These common experiments have evolved significantly over the years. The first experiments were performed in the early 1990s with atmosphere-only models as part of the Atmospheric Model Intercomparison Project (AMIP). A key aspect of this early effort that set the tone for future success was an emphasis on making model output available for use by a wide community of users. This early AMIP effort then spawned a number of model intercomparison projects, including an Ocean Model Intercomparison Project, the Paleoclimate Model Intercomparison Project, and the widely known CMIP.
In addition to the output of such coordinated experiments, the various working groups serve as important mechanisms for exchange of information and ideas among modeling scientists around the world. U.S. scientists have benefited greatly from such interactions. These working groups sponsor internationally coordinated experiments
2 Currently ongoing at the time of this report.
with climate models, diagnostic projects across models, and international workshops to synthesize model results and foster increased understanding.
The intraseasonal to interannual community agrees on similar multimodel approaches for seasonal forecasting, for example, through the WCRP WGSIP and its Climate System Historical Forecast Project.3 A globally coordinated suite of experiments is then run, and results are shared for a comparative study of model results.
The data archives that result from all of these coordinated campaigns have spawned an entire new field of research in the interpretation of multimodel ensembles (e.g., Reichler and Kim, 2008; Santer et al., 2009), including studies of model genealogy and cladistics (see, e.g., Masson and Knutti, 2011) and uncertainty quantification (Tebaldi and Knutti, 2007). The data are stored in petabyte-scale (and soon exabyte-scale; see Overpeck et al., 2011) distributed archives. Providing access to these data, especially for users who may not be climate experts, is one of the primary challenges of the decade.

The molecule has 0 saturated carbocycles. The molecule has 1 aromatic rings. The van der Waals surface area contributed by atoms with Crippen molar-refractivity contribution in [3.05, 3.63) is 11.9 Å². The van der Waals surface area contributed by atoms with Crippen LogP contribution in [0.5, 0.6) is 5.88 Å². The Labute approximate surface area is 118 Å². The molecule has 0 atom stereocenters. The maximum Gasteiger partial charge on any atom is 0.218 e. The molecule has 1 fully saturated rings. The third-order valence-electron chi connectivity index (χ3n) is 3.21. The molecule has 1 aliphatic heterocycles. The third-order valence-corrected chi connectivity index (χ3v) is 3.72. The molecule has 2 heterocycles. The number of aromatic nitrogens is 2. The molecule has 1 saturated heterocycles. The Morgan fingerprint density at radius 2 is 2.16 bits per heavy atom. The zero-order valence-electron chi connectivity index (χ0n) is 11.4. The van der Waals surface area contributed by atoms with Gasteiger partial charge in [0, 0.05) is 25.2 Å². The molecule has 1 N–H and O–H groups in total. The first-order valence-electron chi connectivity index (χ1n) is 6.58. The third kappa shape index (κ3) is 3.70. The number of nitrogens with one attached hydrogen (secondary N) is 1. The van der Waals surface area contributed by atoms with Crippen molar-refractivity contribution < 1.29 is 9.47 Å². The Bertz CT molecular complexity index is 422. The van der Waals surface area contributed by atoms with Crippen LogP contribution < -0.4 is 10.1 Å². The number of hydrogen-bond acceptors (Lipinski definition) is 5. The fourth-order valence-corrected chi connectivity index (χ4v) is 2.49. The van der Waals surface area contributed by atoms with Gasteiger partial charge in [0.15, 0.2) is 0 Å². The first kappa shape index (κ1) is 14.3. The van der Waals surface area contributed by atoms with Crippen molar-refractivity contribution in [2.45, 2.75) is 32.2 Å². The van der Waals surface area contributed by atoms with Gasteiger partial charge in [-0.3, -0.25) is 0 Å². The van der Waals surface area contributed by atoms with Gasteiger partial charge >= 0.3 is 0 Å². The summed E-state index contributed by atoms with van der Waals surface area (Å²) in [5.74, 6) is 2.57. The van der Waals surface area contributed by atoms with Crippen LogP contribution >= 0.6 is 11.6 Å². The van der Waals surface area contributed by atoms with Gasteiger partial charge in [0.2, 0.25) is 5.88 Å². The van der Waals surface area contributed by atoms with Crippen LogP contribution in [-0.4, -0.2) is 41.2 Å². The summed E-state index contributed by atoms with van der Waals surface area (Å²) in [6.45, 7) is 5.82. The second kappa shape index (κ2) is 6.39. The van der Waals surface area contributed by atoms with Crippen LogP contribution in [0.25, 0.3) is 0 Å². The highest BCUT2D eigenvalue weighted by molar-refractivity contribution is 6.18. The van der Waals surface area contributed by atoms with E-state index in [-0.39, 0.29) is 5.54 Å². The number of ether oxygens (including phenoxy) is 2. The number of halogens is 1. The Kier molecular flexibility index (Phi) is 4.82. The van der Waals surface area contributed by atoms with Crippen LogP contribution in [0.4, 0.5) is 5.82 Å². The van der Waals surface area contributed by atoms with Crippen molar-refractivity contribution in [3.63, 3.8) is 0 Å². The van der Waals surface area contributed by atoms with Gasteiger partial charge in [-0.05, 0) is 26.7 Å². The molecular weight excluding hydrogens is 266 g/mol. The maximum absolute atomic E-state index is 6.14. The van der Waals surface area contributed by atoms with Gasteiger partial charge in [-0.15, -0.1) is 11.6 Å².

Finding 8.1: U.S. climate modelers are extensively involved in internationally coordinated activities, including the Coupled Modeling Intercomparison Project, the IPCC, and a suite of observational and modeling programs that are designed to advance climate models by improving processes-based understanding of important aspects of the climate system, such as clouds and their feedback on the climate system.
Finding 8.2: The U.S. involvement in such international activities contributes significantly to advances in U.S. climate modeling through leveraging international resources that are applied to climate modeling.
Finding 8.3: Modeling intercomparison projects create vast amounts of data that need to be curated, managed, made readily available, and analyzed.
INTERNATIONAL ACTIVITIES IN PROCESS-BASED STUDIES AND OBSERVING SYSTEMS THAT CAN LEAD TO IMPROVED MODELS
Under the auspices of WCRP, there are also numerous international activities aimed at testing the fidelity of model simulations of various specific physical processes, for instance sea ice, carbon dioxide (CO2) fluxes from vegetated surfaces, aerosol transport, or tropical cirrus clouds. Examples of such activities are the Global Atmospheric System Study coordinated through the Global Energy and Water Cycle Experiment
(GEWEX), the GEWEX Atmospheric Boundary Layer Study, and the Year of Tropical Convection (YOTC).
Typically, such activities evaluate how well a process is simulated by comparing a relatively new data set with data from a suite of participating models (e.g., from a field experiment, a ground observing network, or a satellite instrument). Participation is voluntary; usually a case leader will specify details of how the models are to be run (what days, boundary conditions, what fields to output) and then process all the model output for direct comparison with the observations.